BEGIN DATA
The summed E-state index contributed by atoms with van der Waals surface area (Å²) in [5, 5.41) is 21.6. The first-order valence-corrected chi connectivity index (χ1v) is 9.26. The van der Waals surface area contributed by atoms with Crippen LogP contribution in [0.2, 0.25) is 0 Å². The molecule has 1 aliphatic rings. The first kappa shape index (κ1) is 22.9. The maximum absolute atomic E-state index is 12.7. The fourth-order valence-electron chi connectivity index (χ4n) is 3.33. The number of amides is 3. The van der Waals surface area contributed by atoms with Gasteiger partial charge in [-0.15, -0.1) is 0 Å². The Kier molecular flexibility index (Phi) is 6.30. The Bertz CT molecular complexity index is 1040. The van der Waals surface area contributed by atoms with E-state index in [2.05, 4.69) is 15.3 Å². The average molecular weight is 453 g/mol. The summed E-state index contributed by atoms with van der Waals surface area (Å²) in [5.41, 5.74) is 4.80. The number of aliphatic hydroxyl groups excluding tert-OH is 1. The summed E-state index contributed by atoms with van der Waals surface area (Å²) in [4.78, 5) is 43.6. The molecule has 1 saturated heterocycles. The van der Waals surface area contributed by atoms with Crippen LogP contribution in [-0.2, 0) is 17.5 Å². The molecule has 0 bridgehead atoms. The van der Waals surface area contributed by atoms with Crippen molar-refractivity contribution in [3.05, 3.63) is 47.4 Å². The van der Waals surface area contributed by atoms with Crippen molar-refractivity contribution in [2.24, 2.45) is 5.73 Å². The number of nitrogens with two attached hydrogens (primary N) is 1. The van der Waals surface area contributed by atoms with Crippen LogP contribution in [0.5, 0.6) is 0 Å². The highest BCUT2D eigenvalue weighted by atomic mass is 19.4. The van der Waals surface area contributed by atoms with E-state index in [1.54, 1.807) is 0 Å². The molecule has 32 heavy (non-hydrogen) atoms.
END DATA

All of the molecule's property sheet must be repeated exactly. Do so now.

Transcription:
The summed E-state index contributed by atoms with van der Waals surface area (Å²) in [5, 5.41) is 21.6. The first-order valence-corrected chi connectivity index (χ1v) is 9.26. The van der Waals surface area contributed by atoms with Crippen LogP contribution in [0.2, 0.25) is 0 Å². The molecule has 1 aliphatic rings. The first kappa shape index (κ1) is 22.9. The maximum absolute atomic E-state index is 12.7. The fourth-order valence-electron chi connectivity index (χ4n) is 3.33. The number of amides is 3. The van der Waals surface area contributed by atoms with Gasteiger partial charge in [-0.15, -0.1) is 0 Å². The Kier molecular flexibility index (Phi) is 6.30. The Bertz CT molecular complexity index is 1040. The van der Waals surface area contributed by atoms with E-state index in [2.05, 4.69) is 15.3 Å². The average molecular weight is 453 g/mol. The summed E-state index contributed by atoms with van der Waals surface area (Å²) in [5.41, 5.74) is 4.80. The number of aliphatic hydroxyl groups excluding tert-OH is 1. The summed E-state index contributed by atoms with van der Waals surface area (Å²) in [4.78, 5) is 43.6. The molecule has 1 saturated heterocycles. The van der Waals surface area contributed by atoms with Crippen LogP contribution in [-0.2, 0) is 17.5 Å². The molecule has 0 bridgehead atoms. The van der Waals surface area contributed by atoms with Crippen molar-refractivity contribution in [3.05, 3.63) is 47.4 Å². The van der Waals surface area contributed by atoms with Crippen molar-refractivity contribution in [2.24, 2.45) is 5.73 Å². The number of nitrogens with two attached hydrogens (primary N) is 1. The van der Waals surface area contributed by atoms with Crippen LogP contribution in [0.5, 0.6) is 0 Å². The highest BCUT2D eigenvalue weighted by atomic mass is 19.4. The van der Waals surface area contributed by atoms with E-state index in [1.54, 1.807) is 0 Å². The molecule has 32 heavy (non-hydrogen) atoms.